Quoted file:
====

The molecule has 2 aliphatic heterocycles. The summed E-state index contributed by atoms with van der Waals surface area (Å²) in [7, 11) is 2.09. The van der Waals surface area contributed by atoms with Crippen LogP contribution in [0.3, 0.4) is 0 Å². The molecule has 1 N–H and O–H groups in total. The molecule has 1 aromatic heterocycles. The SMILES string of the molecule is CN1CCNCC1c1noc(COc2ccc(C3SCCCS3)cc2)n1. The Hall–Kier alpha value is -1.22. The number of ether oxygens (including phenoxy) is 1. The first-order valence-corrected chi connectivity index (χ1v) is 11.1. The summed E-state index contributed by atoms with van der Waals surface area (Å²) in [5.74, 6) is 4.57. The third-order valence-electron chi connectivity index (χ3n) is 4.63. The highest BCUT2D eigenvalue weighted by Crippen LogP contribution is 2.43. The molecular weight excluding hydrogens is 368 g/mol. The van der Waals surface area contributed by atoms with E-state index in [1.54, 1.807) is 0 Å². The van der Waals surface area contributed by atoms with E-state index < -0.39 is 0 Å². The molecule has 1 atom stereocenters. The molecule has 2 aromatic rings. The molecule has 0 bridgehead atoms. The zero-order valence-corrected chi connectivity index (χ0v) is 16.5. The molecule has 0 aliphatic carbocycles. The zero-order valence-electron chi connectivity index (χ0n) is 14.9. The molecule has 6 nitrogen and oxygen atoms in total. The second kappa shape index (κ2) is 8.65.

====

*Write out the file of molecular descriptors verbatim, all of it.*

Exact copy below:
The molecule has 2 aliphatic heterocycles. The summed E-state index contributed by atoms with van der Waals surface area (Å²) in [7, 11) is 2.09. The van der Waals surface area contributed by atoms with Crippen LogP contribution in [0.3, 0.4) is 0 Å². The molecule has 1 N–H and O–H groups in total. The molecule has 1 aromatic heterocycles. The SMILES string of the molecule is CN1CCNCC1c1noc(COc2ccc(C3SCCCS3)cc2)n1. The Hall–Kier alpha value is -1.22. The number of ether oxygens (including phenoxy) is 1. The first-order valence-corrected chi connectivity index (χ1v) is 11.1. The summed E-state index contributed by atoms with van der Waals surface area (Å²) in [5.74, 6) is 4.57. The third-order valence-electron chi connectivity index (χ3n) is 4.63. The highest BCUT2D eigenvalue weighted by Crippen LogP contribution is 2.43. The molecular weight excluding hydrogens is 368 g/mol. The van der Waals surface area contributed by atoms with E-state index in [1.54, 1.807) is 0 Å². The van der Waals surface area contributed by atoms with E-state index < -0.39 is 0 Å². The molecule has 1 atom stereocenters. The molecule has 2 aromatic rings. The molecule has 0 bridgehead atoms. The zero-order valence-corrected chi connectivity index (χ0v) is 16.5. The molecule has 0 aliphatic carbocycles. The zero-order valence-electron chi connectivity index (χ0n) is 14.9. The molecule has 6 nitrogen and oxygen atoms in total. The second kappa shape index (κ2) is 8.65.